Novel collaboration links pharmaceutical expertise in Wisconsin, Taiwan
In a ceremony in San Diego on Tuesday, June 24, the University of Wisconsin–Madison, a world leader in biomedicine, will sign an agreement to collaborate with the Development Center for Biotechnology (DCB), a Taiwanese biotech non-profit.
The agreement exhibits UW–Madison’s commitment to identifying global opportunities and partnerships for mutually beneficial collaborations in the areas of drug and bioscience.
The signing will be held at the BIO International Convention, with Taiwan’s Minister without Portfolio Chiang Been-Huang and members from the Wisconsin delegation, including the UW–Madison Office of Corporate Relations and Wisconsin Economic Development Corporation.
“This collaboration came out of a meeting between a UW–Madison delegation and DCB in Taiwan in 2012,” says John Kao, associate dean of the Division of International Studies and faculty director of the Shanghai Innovation Office. Kao was a member of that UW–Madison delegation and is also an executive director of Institute of Clinical and Translational Research at UW–Madison. “DCB has expertise in candidate-drug development, and are very excited about this UW–Madison technology, so they want to partner with us to do more research,” he adds.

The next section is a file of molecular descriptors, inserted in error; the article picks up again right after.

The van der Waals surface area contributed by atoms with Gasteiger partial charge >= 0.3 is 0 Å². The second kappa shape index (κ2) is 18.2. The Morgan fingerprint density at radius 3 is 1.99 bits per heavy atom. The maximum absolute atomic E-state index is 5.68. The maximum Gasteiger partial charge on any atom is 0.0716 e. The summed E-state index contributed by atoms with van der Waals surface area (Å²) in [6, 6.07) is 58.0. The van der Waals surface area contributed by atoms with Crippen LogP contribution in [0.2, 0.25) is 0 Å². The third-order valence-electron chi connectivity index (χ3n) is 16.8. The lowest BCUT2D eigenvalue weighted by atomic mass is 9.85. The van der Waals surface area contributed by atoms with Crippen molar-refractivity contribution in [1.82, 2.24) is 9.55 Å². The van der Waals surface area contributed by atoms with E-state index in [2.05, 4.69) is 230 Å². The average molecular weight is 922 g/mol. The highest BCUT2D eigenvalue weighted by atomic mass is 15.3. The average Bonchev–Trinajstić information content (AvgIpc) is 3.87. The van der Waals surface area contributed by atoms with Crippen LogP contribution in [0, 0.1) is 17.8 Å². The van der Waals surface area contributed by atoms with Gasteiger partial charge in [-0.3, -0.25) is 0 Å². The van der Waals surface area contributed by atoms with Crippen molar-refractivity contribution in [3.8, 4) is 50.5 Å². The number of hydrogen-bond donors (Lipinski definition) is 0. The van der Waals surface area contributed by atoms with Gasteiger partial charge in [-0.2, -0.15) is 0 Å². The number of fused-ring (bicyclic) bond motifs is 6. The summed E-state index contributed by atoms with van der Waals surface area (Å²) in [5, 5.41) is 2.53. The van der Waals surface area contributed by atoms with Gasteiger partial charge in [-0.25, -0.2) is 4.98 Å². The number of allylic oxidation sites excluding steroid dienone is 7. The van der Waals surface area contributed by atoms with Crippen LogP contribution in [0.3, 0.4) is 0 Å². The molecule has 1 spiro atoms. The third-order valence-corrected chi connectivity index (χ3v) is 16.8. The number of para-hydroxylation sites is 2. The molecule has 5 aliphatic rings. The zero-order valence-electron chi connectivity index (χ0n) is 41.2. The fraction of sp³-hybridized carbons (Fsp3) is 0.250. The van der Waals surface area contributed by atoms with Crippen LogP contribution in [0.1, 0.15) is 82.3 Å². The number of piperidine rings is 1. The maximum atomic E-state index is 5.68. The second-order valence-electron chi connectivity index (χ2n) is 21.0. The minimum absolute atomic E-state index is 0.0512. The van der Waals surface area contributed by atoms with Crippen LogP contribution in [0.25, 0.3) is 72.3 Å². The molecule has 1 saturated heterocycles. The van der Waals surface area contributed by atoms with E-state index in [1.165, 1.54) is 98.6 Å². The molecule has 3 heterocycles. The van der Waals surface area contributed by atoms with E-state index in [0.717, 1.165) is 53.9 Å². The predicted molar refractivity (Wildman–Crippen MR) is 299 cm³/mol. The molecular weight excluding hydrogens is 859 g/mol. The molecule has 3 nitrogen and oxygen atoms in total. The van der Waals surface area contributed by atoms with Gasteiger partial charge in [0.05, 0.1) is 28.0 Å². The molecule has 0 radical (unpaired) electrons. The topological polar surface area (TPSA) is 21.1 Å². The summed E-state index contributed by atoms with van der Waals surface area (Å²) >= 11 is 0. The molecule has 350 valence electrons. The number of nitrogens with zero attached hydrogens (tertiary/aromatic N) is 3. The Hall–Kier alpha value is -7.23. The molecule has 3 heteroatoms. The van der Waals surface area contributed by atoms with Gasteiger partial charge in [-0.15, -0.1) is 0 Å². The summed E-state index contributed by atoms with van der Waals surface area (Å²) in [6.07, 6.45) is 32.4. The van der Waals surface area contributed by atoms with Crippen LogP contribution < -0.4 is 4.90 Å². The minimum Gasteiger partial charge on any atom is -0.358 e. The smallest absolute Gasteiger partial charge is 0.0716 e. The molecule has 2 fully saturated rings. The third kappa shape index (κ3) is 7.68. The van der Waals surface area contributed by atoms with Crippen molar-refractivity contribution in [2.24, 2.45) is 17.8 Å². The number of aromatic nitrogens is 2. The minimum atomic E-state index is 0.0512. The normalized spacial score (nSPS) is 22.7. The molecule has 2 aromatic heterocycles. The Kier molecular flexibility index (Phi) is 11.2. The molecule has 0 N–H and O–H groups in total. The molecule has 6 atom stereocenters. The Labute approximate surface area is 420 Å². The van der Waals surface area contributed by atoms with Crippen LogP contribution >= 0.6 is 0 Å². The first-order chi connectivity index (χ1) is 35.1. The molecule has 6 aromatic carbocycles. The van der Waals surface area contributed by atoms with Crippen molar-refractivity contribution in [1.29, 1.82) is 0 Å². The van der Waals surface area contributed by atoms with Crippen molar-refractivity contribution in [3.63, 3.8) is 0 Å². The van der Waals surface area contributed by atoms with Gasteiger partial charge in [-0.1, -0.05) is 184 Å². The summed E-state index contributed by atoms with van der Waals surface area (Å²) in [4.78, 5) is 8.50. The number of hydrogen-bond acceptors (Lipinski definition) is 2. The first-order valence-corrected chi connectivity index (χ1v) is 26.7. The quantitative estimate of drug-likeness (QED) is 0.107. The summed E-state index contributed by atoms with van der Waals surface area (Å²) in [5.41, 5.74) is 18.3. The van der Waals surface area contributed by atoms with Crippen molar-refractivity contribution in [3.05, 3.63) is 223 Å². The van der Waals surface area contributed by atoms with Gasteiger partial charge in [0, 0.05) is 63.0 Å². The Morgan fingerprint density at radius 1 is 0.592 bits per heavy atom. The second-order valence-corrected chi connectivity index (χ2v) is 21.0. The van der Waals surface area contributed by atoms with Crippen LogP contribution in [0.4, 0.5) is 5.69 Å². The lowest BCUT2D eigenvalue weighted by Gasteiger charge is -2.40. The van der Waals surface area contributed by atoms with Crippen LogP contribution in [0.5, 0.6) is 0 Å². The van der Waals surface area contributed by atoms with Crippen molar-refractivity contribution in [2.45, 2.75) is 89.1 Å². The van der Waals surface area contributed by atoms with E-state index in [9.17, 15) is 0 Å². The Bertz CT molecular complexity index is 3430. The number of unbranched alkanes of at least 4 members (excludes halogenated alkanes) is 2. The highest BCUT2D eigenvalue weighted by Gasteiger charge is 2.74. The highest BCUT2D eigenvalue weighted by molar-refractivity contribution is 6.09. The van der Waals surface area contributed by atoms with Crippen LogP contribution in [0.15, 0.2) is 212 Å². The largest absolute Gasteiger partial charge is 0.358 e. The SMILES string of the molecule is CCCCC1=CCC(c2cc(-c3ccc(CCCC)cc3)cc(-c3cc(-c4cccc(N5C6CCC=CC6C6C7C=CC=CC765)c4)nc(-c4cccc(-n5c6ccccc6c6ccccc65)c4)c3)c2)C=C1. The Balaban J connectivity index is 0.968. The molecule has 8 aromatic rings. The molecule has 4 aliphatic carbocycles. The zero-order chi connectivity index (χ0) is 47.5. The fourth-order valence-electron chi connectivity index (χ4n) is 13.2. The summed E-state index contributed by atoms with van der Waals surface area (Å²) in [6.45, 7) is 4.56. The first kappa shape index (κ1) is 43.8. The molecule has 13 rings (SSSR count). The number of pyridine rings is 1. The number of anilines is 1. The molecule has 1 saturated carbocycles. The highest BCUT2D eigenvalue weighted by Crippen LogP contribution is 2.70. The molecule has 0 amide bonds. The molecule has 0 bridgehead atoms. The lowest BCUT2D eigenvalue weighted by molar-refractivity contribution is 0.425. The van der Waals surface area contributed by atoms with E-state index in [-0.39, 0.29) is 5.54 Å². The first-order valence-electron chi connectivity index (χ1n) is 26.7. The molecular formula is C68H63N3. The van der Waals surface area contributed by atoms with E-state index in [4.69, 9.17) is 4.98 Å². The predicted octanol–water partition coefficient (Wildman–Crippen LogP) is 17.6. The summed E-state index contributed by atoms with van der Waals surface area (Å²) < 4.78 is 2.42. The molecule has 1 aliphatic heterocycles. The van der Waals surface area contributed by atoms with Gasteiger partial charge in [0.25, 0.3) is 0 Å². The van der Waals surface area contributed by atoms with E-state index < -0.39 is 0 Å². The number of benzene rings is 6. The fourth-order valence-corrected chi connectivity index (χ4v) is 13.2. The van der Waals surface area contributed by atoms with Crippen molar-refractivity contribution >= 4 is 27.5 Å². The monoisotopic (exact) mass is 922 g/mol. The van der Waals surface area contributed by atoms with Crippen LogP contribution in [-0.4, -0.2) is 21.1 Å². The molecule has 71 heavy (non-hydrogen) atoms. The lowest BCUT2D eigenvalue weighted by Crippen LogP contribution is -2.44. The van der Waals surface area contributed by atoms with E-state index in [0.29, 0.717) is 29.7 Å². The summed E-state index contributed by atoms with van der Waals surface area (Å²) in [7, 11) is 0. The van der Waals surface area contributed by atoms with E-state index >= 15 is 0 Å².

The parties will spend two years speeding the development of neocarzionstatin, a compound that is showing great potential against liver cancer. The collaboration will advance a drug-delivery technology that has been pioneered by Glen Kwon, a professor of pharmacy at UW–Madison. Kwon is exploring whether a complex chemical vehicle can better deliver neocarzionstatin to the liver tumor site.
DCB will analyze the drug delivery mechanism, perform critical animal testing, and contribute $127,987 to UW–Madison during the two-year collaboration. The rights of each party to license jointly developed technologies are spelled out in today’s agreement.
Cost is a driving consideration in biomedical research, Kao says. “In the pharmaceutical industry, it takes about 15 years, and almost $2 billion, to get a drug to the market, and the odds are one in 10,000 that any particular new candidate will turn into a marketable product. WARF (the Wisconsin Alumni Research Foundation) has been very successful in licensing and supporting innovations from campus, but the industry is changing, and the university needs to be better positioned to move innovations to a later stage where a pharmaceutical company will want to license them.”
Other collaborations are in early stage of discussions, Kao says. “We have always billed ourselves as a world university, and we need to respond to a changing global landscape,” he says.
With a new openness to partnerships from around the world, Kao says, “We are clearly establishing UW–Madison as a player on the world stage in collaborations in bioscience and technology development.”